Each nurse has certain patients who enter deeply into their heart, Bunker said, and it was like that for her and this special patient and her family. The glow that the giggly child left in Bunker’s memory is evident in the way the nurse’s eyes light up as she speaks about her “wild little chica” who loved silliness and bright colors.

Even though the depth of these friendships can sometimes make Bunker’s job hard — such as the times when she loses a young patient — it’s also what brings her joy and keeps her going.

At the kickoff party for last year’s Obliteride, Bunker and her companions ended up dancing with one of her former patients, a little girl, as live music played and the sun went down over Lake Union. The girl, who was still undergoing treatment for her illness, had to run off to her mother in the middle of the dancing to take the next dose of her many medicines. Then, she came back to dance some more.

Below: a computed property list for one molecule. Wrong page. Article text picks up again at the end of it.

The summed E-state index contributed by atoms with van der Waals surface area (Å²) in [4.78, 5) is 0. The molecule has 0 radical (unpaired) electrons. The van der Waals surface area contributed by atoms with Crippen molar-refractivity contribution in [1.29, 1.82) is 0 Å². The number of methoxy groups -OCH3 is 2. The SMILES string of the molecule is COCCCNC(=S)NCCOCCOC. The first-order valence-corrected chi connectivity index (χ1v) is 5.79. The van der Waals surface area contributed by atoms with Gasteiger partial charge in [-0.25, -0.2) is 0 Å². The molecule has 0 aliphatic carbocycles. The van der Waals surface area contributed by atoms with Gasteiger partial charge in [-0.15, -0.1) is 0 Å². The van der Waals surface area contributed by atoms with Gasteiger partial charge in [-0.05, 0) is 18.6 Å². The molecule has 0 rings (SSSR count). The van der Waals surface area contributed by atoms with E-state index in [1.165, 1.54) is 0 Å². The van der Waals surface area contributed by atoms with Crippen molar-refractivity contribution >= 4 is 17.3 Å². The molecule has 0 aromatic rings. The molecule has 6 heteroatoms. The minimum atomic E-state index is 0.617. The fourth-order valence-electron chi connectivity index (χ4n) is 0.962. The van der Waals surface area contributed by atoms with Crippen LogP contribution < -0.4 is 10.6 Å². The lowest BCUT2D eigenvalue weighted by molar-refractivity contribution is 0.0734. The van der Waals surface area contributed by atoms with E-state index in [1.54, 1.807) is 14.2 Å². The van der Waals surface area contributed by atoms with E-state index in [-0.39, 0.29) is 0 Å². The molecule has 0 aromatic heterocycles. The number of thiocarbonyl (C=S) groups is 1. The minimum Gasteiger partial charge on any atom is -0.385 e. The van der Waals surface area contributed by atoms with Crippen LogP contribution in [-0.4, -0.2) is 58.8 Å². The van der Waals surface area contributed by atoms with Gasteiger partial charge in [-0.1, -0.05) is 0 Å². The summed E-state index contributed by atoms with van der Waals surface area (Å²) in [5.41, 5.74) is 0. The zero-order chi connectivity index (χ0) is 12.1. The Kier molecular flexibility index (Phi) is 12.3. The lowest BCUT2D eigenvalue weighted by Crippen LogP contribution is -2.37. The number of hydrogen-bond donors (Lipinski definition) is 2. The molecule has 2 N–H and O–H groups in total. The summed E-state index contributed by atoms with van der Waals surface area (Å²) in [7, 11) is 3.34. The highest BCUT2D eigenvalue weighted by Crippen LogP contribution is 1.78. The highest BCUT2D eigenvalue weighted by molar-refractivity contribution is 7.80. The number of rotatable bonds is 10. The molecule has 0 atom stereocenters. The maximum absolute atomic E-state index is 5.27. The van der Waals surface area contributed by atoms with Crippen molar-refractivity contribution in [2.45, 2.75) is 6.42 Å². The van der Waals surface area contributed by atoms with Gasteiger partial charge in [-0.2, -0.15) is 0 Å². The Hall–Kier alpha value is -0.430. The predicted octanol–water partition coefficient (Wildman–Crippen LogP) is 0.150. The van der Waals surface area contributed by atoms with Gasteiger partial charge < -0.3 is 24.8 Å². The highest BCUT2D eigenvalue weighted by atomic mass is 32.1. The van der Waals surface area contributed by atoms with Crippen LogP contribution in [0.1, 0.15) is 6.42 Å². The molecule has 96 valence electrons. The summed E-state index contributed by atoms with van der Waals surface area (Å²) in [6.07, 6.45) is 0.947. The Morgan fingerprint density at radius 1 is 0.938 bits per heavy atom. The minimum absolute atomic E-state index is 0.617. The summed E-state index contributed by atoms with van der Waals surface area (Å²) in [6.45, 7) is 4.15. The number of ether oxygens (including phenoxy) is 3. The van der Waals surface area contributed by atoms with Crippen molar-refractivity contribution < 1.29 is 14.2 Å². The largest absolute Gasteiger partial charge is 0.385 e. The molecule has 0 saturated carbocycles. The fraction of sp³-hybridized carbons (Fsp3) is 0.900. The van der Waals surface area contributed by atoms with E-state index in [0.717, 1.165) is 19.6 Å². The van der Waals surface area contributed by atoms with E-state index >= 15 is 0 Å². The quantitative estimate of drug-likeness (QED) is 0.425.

That moment, for Bunker, was emblematic of the spirit she loves about Obliteride — and seeing how much it moved her companions helped to remind her of why she does what she does.

“That sparked a fire within me, again. I take this for granted; I’m so lucky that I get to care for these kids,” Bunker said. “And I’m so lucky I get to be a part of this community that’s so on fire for research and curing cancer.”

Past experiences with cancer help build connections today

Bunker’s own cancer experiences have given her a special perspective in the more than two years she’s been taking care of kids with cancer at Seattle Children’s.

She knows, for example, that kids think of cancer differently than the way an adult might. More than a decade ago, after she was diagnosed with melanoma, it never occurred to her that she might die. What really weighed on her was that the cancer made her different from her peers — an excruciating thing for a middle-schooler.